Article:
Reported to taste like a transition between light fruits, spice infused creaminess and a smoky wood finish, here’s hoping the Queen enjoys it, especially as she’s probably one of the only people who’ll taste it. Along with the incredible price tag there’s also the fact that only 60 (I’m sensing a theme here) were ever made, so chances are the only way you’ll get a taste is if you’re ever knighted.
Despite the flavour and richness of the whiskey itself being an appealing prospect it’s the presentation that’s somewhat justifying the price. Simply the sight of it is awe inspiring, housed in a diamond shaped Baccarat decanter, finished with a Britannia silver collar that’s complete with a half-carat diamond just for good measure. Though despite all the complaints that we mortals will never taste, let alone own, one of these glorious examples of divine whiskies there’s little room to grumble, as although one was gifted to the Queen, the other 59 were sold for the purpose of charity, with the entire £5.9 million made in sales going towards the Queen Elizabeth Scholarship fund. And you can’t really get mad at a charity.
I could write about these all day yet the word limit requires me to be somewhat concise. I could carry on about incredibly rare, one of a kind spirits like coconut brandy or insanely complex alcohol filtered through literal diamonds, but if there’s one final example of these forever-out-of-reach drinks that I simply have to speak about it’s this; the D’Amalfi Limoncello Supreme. Quite the twist, eh? Who would have thought that a Limoncello liqueur would be discussed among the most expensive spirits in the world? Well if you’re anything like me then you’re about to be shocked (and perhaps even a little appalled) by the cost of this spirit. £27 million. Let that sink in; £27 MILLION, for a bottle of LIMONCELLO. I often think of anything more than £15 as too much for a bottle of the stuff but this, this is simply baffling.
Or is it? Well let’s take a look at the history of D’Amalfi Limoncello Supreme and gleam why the price is so high. Originally commissioned by an anonymous Italian lover of Limoncello, only two bottles have ever been made, with only one of the commissioned bottles being purchased. This makes the one remaining, extraordinarily expensive bottle still for sale more or less a unique item. Now, this may not come as a surprise, but while I was researching this drink I found it difficult to determine what it tasted like. Unsurprising since, as aforementioned, there’s only two bottles of the stuff in the world, most likely both remaining unopened, which made one website’s description of the taste perplexingly mystifying. It was made using the peels of the sweetest lemons from the famous Amalfi Coast though, so an educated guess would say it’s blissfully delicious.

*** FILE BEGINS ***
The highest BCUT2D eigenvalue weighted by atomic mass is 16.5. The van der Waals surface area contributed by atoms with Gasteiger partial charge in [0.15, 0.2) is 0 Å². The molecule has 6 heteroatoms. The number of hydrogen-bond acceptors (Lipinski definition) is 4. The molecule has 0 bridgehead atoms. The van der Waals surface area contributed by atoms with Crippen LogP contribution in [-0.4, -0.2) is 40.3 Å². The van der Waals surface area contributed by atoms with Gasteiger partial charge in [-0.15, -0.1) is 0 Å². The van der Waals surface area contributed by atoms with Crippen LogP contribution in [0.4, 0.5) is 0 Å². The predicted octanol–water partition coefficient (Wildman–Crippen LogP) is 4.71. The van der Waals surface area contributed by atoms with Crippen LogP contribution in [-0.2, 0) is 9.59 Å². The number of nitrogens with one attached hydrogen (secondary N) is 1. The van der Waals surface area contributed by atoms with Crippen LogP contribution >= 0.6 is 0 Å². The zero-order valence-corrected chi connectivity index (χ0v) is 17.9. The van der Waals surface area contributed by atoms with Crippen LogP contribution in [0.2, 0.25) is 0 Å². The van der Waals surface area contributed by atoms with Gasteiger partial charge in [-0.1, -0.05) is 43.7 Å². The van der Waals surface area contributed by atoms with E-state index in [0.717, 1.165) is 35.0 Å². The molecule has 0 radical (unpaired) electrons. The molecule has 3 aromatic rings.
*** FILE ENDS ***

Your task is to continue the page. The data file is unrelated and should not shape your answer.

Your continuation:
You may still be wondering where that monumental price tag comes from though, as unique item or not over quarter of a billion pounds is still a steep price. Well like many lavished items it’s the packaging that racks up the price, with three flawless diamonds located along the collar, totaling a combined CTS of 13, and one of the world’s rarest diamonds embedded in the bottle, sized at a staggering 18.5 CTS.
Those are just three of the world’s larger-than-life spirits, each of which I’d give part of my liver to own, but there’s so many more out there that merit looking into; for the ridiculousness of the price if nothing else.
Do you know of any other outlandish spirits worth checking out? Which one would you love to include in your personal collection? Let us know in the comments section below or via Facebook or Twitter! And of course, be sure to check out the rest of the Spirited Away series, as well as the rest of the gourmet goodness on the Gourmet Society blog!
By Tom Simpkins